Many reprints are actually very simple to identify. Don’t be fooled when you are buying vintage cards from estate or garage sales. One of the easiest ways to determine if a card is a reprint is to flip the card over and look at the reverse. Many novices only look at the front of the baseball card. Big mistake! In many instances, the reverse will actually use the word, “reprint.” Additionally, does the bio or text on the reverse use past tense language? For example, “Honus Wagner was inducted into the Hall of Fame in 1936. He died in 1955.” This is clearly a reprint because Wagner is being talked about in past tense. There is no value in reprints. They are mass produced and collectors don’t want or need them.

Many different collecting trends have come and gone in the past 15 years. One trend that is always intact is buying the highest graded cards of Hall of Fame ball players’. Everybody wants a perfectly centered Mickey Mantle card with razor sharp corners. One emerging trend that I am watching very closely is the shift from collecting complete sets to now buying just the Hall of Fame players’ in high grade. Many cards from the mid-1950ís such as Al Kaline and Hank Aaron’s rookie cards from 1954 Topps have greatly increased in value over the past 12 months.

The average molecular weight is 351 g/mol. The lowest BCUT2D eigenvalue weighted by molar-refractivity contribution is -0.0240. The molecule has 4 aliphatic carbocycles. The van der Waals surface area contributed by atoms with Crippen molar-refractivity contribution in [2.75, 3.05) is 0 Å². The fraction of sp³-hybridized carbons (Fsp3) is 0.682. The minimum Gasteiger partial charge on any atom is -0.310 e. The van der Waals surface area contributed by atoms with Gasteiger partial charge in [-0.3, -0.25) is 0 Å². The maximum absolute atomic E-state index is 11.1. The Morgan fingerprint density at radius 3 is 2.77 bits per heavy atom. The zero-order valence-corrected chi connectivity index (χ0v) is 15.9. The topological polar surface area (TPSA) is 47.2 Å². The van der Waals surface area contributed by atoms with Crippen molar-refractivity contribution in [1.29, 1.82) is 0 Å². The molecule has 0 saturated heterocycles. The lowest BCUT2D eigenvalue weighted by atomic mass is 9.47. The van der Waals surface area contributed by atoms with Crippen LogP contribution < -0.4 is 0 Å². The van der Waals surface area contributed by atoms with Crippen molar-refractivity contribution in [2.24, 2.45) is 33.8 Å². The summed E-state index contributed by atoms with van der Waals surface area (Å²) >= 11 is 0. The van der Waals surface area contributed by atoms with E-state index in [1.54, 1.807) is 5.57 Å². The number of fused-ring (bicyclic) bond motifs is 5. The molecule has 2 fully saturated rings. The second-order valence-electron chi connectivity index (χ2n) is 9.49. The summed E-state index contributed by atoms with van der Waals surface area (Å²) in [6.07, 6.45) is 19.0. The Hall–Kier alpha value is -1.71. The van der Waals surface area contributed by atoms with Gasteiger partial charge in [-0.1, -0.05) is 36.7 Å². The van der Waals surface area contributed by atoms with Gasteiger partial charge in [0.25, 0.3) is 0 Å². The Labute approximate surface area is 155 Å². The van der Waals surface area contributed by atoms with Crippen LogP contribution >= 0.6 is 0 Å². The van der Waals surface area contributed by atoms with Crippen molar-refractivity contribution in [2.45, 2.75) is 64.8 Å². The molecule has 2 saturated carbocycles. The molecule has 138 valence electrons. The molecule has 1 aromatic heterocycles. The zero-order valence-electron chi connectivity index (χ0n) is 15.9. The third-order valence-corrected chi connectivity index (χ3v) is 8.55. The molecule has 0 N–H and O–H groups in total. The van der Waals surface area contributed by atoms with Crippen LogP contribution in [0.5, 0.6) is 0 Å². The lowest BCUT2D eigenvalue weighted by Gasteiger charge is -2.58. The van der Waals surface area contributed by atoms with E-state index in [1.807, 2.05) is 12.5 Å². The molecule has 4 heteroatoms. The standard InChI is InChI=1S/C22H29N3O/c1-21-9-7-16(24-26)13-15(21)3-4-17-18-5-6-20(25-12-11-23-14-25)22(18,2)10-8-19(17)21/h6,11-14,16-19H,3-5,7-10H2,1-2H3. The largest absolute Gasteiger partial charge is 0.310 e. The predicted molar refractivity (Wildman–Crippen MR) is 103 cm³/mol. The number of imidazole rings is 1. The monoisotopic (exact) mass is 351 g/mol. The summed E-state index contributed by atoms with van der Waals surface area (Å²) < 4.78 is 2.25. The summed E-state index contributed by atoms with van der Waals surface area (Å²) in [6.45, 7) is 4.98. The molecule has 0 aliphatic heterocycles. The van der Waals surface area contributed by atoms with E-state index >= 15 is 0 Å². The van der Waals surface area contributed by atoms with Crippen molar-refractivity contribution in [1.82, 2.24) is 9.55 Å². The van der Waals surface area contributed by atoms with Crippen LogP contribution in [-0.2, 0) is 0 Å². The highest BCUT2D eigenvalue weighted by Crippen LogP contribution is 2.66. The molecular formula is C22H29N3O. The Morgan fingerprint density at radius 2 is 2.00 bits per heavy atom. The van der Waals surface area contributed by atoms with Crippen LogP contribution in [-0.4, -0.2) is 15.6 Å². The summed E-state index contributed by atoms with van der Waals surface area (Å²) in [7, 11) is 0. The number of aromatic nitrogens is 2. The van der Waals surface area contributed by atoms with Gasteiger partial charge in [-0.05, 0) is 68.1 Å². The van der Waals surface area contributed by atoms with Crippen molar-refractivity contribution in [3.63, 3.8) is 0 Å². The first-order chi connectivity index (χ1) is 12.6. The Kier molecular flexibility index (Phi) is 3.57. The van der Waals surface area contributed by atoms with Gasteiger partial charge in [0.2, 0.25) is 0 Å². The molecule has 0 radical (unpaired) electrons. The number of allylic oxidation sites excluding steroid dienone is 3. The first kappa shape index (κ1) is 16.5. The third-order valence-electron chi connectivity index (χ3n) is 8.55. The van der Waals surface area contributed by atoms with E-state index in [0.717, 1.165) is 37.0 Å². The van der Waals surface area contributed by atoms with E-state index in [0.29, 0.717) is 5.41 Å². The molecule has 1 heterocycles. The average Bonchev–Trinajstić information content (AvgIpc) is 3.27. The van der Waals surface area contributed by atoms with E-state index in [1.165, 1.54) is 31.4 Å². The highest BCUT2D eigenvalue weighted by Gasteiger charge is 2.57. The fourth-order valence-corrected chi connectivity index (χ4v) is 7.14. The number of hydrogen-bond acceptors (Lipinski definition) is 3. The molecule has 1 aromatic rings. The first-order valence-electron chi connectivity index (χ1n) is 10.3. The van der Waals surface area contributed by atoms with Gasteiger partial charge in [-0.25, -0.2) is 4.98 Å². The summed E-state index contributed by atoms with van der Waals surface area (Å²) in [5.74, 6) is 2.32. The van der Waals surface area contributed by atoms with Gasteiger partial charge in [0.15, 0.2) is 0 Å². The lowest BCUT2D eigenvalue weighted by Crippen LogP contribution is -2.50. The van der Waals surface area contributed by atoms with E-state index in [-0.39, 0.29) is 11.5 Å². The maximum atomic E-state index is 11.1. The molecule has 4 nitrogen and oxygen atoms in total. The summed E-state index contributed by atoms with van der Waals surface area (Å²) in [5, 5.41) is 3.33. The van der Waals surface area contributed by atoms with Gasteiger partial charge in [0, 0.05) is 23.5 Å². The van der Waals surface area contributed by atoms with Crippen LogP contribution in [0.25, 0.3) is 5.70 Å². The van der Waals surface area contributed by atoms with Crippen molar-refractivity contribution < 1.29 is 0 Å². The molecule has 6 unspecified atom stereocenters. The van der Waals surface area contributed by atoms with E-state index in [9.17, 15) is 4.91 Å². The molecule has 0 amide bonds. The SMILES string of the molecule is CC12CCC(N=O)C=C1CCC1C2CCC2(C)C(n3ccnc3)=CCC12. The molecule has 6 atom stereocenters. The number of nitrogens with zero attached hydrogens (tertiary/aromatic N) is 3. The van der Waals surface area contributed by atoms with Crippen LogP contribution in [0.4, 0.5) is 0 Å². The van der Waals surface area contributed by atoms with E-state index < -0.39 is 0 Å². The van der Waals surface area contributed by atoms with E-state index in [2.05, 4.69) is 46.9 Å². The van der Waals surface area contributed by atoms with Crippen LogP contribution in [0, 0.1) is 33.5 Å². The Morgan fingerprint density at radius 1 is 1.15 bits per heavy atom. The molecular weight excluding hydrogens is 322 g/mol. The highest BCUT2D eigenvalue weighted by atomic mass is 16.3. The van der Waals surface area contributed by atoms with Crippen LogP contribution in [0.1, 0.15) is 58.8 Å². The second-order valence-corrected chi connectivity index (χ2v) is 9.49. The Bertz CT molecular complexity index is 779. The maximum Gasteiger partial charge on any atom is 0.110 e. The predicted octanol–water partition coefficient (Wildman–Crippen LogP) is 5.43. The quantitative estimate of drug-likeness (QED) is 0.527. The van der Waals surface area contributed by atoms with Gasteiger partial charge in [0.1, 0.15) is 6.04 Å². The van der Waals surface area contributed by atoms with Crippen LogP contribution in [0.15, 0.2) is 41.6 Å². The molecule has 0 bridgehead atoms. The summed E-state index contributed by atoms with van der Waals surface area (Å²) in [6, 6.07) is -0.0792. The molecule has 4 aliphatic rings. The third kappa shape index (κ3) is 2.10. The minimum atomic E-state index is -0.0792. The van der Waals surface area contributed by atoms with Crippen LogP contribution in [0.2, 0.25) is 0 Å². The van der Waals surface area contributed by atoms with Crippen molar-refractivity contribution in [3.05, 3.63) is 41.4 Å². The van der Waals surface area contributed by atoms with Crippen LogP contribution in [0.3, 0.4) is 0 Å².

One modern-era trend is having players’ sign baseball cards. This has been a great way to re-energize the hobby and attract children to the sport and hobby. Limited edition signatures are randomly inserted into packs of baseball and football cards. Many of these autographed cards can be worth thousands of dollars from some of the current all-star athletes. Traditionally, collectors of baseball cards do not want an autograph on the card. Additionally, autograph seekers want the signature on a baseball, bat, jersey, photo, or check. This blended mix of autographed baseball cards has really been taking off and it’s been working for the card manufacturers.

Batman, Superman, and Disney vintage cards have made a strong push in the past several years on the auction block. Sports’ cards were not the only cards being produced in the 1950s and 1960s. Non-sports cards were considered an afterthought for collectors’ until about 7-8 years ago. Many budgets started to shift from sports’ to non-sports such as Disney, Batman, Superman, Elvis, and many other sets.

The main reason why I buy vintage sports collectibles is to make sure the stories behind each collection live in perpetuity. Each and every collection that I purchase has a very unique story. Many collections were purchased at the five and dime store 50 years ago while others were passed down from a prior generation within the same family. It is my job to make sure the stories and collections pass on to future generations.

Michael can be reached at 312-379-9090 or
His website is

Introduction to Sports Memorabilia Collecting 101